Monday, September 18, 2017

Kyoto, Japan: 24 Hours Discovering the Thousand Year Capital - September 2017

One day is never enough time to explore any city properly, but if one day is all you have, Kyoto is definitely worth the visit.

Located on the island of Honshu, Kyoto is a two-hour bullet train ride from Tokyo and is easy to navigate by both foot and bus. Kyoto translates to "capital city" in Chinese and is referred to as Japan's "Thousand Year Capital" because it served the designation until 1869.

Kyoto boasts more than 1,600 Buddhist temples, 400 Shinto shrines and countless palaces and gardens. With only 24 hours to explore the ancient city, it's important to build your itinerary to make every minute count.

8:00 a.m. Breakfast at the Kyoto Inn Gion. After a comfortable night's sleep at this centrally-located hotel, grab a bite to eat and head out the door. Gion is Kyoto's most famous Geisha district and also home to numerous restaurants, shops and tea houses. Stroll the narrow alleys to try to catch a glimpse of a Geisha or Maiko, Geisha-in-training, before making your way to the nearest bus station to purchase a 500 yen day pass.

9:30 a.m. Kinkaku-ji, Temple of the Golden Pavilion. Not many establishments in Japan are open early but this top attraction begins welcoming tourists at 9 a.m. Located a bit out of the way in the northwest, the Golden Pavilion with its numerous gardens and reflecting ponds is perfect for a morning stroll. Known officially as Rokuon-ji, the Zen Buddhist temple was originally built for powerful statesmen. It's extensive gold-leaf coating is believed to dispel negative feelings towards death.

12:00 p.m. Lunch at Ramen Sen no Kaze. Head back to the center of the city to enjoy lunch at the number one ramen restaurant in the world according to TripAdvisor. The small restaurant has received well-deserved publicity in recent years so be prepared to take a number and wait for your turn for a seat at the bar. If you have more than a few minutes to spare, pop into the Bengal Cat and Owl Forest located nearby in the Nishiki Market.

1:30 p.m. Fushimi Inari-taisha. After a satisfying lunch, hop back on the bus and make your way to this popular shrine situated at the base of a mountain. Dedicated to Inari the God of Rice, the worshipping spot is a favorite of businessmen, merchants and manufacturers. The highlight of this shrine is the thousands of  torii, or orange-colored entrance gates, that line the path up the mountain.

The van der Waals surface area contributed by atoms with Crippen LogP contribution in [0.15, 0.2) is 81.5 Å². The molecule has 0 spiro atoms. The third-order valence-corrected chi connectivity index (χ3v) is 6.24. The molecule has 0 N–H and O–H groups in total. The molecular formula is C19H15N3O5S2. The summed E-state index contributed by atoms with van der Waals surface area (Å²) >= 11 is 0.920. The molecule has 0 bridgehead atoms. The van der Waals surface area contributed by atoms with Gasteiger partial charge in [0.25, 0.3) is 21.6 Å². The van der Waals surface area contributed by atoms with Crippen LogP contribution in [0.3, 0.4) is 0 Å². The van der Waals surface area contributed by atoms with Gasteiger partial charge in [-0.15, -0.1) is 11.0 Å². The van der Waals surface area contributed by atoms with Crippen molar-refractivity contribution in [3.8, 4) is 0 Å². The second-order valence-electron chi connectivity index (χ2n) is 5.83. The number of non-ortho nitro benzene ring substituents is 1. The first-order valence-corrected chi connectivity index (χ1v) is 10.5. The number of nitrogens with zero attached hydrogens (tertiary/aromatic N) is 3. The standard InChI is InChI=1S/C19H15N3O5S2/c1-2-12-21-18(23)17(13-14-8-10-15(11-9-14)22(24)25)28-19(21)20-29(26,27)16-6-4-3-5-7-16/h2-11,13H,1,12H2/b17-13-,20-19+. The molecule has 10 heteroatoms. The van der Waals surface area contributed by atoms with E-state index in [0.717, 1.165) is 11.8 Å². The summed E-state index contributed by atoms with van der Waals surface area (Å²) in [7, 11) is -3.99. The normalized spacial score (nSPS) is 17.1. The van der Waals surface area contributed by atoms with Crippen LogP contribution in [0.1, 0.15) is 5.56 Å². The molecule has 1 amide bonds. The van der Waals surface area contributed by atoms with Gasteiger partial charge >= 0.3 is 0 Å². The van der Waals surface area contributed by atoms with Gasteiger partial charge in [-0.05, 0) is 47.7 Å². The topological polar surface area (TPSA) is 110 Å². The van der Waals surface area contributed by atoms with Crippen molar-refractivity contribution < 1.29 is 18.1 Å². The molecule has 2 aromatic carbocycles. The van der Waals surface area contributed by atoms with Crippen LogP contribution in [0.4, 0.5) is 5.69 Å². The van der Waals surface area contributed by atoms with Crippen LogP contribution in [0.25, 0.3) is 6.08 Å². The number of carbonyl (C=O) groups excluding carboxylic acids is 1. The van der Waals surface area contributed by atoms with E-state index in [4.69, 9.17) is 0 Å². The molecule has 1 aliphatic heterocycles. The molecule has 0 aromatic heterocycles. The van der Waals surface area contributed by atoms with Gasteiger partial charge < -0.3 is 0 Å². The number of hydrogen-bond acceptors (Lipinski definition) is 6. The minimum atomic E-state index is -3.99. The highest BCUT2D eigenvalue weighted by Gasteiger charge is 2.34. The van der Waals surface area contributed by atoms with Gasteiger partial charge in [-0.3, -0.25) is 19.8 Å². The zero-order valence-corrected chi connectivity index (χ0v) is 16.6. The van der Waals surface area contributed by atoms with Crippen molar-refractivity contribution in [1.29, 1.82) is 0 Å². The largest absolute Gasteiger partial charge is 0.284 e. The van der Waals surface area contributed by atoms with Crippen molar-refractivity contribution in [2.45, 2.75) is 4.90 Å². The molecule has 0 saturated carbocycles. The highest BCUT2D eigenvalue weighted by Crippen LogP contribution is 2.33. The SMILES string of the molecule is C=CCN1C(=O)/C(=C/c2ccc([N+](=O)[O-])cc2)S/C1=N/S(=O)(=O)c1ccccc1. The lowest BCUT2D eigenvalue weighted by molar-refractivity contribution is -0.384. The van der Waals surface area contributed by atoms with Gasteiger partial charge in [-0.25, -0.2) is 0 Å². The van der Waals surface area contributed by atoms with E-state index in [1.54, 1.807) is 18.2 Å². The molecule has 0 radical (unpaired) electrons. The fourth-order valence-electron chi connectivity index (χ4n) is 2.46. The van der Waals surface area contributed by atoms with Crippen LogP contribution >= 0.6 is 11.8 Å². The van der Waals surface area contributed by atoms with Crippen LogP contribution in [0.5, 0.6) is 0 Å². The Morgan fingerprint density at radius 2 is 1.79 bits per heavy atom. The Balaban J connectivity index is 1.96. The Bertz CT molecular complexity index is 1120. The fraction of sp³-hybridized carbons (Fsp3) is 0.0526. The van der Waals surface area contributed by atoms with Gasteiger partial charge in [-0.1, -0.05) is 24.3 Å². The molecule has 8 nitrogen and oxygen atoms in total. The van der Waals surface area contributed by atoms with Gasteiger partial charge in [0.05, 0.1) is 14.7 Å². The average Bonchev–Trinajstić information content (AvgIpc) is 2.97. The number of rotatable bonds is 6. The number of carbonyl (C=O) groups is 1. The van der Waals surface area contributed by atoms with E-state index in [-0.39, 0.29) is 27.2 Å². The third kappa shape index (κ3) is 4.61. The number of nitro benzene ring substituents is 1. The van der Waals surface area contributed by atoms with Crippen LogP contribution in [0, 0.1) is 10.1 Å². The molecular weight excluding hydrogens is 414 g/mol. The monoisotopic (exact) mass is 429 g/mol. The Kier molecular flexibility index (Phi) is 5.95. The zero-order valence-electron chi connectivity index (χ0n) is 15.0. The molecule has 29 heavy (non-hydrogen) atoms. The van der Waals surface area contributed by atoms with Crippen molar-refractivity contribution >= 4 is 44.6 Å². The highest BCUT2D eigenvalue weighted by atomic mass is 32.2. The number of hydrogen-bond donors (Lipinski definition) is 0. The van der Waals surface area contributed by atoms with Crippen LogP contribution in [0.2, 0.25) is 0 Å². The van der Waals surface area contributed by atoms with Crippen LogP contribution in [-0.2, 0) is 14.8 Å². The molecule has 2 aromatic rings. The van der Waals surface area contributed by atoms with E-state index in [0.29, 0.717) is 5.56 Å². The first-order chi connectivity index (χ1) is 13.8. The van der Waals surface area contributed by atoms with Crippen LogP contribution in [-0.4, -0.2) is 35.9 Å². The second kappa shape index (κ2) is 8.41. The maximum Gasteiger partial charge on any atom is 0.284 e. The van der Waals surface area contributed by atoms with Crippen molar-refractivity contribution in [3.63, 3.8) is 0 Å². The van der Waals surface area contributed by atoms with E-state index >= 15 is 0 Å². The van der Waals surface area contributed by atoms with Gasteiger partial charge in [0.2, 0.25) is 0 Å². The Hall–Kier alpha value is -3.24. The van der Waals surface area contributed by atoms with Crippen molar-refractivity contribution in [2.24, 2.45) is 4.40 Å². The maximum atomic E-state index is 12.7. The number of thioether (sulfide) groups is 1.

4:00 p.m. Kiyomizu-dera. One of the signature UNESCO World Heritage sites in Kyoto, this Buddhist temple in the east is not to be missed. Founded in 778 and with many of its buildings constructed in the 1600s, it is believed that not a single nail was used in the construction of this complex. Before trekking uphill to walk the grounds and indulge in a paper fortune, stop by one of the many shops selling traditional snacks and souvenirs.

6:00 p.m. Dinner at Kikyo Sushi. Following a full day discovering the beauty of Kyoto enjoy a delicious meal served at this family-run restaurant. Fresh fish is their specialty with traditional sushi offerings as well as Kyoto-style.

With its traditional beauty and deep-rooted history, Kyoto is the cultural epicenter of Japan. A day well-spent will invite you into the enchanting city but will most certainly leave you yearning to discover more.

Sunday, September 17, 2017

Tokyo, Japan: Seven Step Guide to the Tsukiji Tuna Auction - September 2017

Tsukiji Market is the world's largest wholesale fish and seafood retailer. More than 400 different kinds of seafood can be found at the market from seaweed and sardines, to caviar and tuna. The total value of the merchandise handled on the premises surpasses 600 billion yen or nearly 6 billion U.S. dollars annually.

The market opens daily beginning at 3 a.m. to greet ships, planes and trucks delivering catches from all over the world. Aside from strolling through the market stalls, the most popular visitor attraction is the tuna auction. If you are interested in observing the world-famous auction, follow this seven-step guide to make the most of your visit.

1.) Get your plan together ahead of time. The day you plan to visit will start early. The auction begins before the Tokyo metro starts service so you'll need to either stay at accommodation within walking distance or pre-arrange a taxi service. Check the schedule ahead of time; the auction doesn't take place on Sundays, many Wednesdays and when a tropical storm is looming.

2.) Get there early. While the actual auction begins at 5 a.m., visitors begin queuing outside of Osakana Fukyu Center as early as 1 a.m. in peak season. Only two groups of 60 visitors are permitted into the auction each day and no reservations or group tours are allowed.

3.) Get in line. When you see a line forming for the auction, get in it and stay in it. Spots are precious, and policemen take their jobs seriously monitoring tourist behavior and regulating the number of visitors permitted. Anyone suspected of being intoxicated is not allowed into the auction so forget about your plans to stay up all night.

4.) Get comfortable on the floor. If you are lucky enough to be one of the 120 visitors granted a spot, you'll be sequestered inside a small building. You'll be provided a high-visibility vest and instructed to wait. Secure a spot on the floor and try to get as comfortable as possible. About thirty minutes prior to being escorted into the market, an experienced bidder provides an orientation about the market, the auction and the tuna trade. Have your questions ready.

5.) Get up close. At 5:25 a.m. the first group of visitors is escorted into the industrial area where the tuna auction takes place. The tuna are put on display for perspective bidders to survey prior to the event. Both fresh and frozen tuna are included in the auction and buyers analyze the fish quality by evaluating core samples placed atop the fish. The auction begins with the ringing of a bell and is an intense display of yelling and rapid fire hand gesturing. Try to finagle your way close to the front to get the best view of the action.